Pyramids, prisons and picturesque housing: a discussion on diversity in higher education

Leo C.J. Goedegebuure, V. Lynn Meek

    Research output: Contribution to journalArticleAcademicpeer-review

    1 Citation (Scopus)

    Abstract

    Part of what has given higher education its remarkable stability in recent years has been its diversity. From the point of view of policy, there are three kinds of diversity in higher education: systemic, programmatic, and structural. Binary higher education systems, representing a form of systemic diversification, have evolved as a response to the massification of higher education. However, because of a number of factors, the perceived ideal remains the traditional university. The non‐university components of binary systems tend increasingly to resemble universities through processes of academic drift. To prevent these processes which in fact negate many of the intentions of planned diversification, social esteem and prestige must be built into all sectors which will then have an interest in preserving their individual identities.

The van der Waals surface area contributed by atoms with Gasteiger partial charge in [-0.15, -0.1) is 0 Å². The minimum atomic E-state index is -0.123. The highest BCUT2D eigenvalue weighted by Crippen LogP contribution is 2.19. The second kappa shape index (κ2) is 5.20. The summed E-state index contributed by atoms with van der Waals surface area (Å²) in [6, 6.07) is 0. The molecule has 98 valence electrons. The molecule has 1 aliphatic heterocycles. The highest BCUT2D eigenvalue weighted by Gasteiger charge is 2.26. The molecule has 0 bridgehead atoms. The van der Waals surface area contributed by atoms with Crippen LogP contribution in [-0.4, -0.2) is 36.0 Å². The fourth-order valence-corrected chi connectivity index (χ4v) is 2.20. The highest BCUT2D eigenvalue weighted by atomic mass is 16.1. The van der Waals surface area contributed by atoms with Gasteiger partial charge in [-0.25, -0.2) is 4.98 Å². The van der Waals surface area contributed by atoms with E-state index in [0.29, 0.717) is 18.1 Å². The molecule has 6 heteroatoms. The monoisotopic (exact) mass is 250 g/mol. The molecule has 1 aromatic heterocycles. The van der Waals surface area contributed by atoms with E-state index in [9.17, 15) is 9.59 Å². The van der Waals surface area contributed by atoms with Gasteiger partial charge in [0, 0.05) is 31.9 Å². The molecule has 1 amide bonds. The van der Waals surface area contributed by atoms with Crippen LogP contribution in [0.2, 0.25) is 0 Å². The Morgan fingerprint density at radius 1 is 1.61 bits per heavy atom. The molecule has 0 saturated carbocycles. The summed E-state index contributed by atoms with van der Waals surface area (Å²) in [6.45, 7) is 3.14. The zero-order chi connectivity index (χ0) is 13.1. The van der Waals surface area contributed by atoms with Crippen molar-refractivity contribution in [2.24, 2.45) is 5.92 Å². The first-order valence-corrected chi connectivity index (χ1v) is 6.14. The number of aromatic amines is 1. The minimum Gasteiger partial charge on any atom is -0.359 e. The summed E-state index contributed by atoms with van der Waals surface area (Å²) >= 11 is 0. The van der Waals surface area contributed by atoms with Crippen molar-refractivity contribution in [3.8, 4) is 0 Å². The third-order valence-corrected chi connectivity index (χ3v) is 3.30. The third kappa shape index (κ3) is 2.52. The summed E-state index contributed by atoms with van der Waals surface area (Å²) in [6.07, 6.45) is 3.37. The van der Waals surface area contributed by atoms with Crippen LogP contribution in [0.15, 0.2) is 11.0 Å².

Original languageEnglish
    Pages (from-to)37-50
    JournalHigher education in Europe
    Volume19
    Issue number4
    DOIs
    Publication statusPublished - 1994

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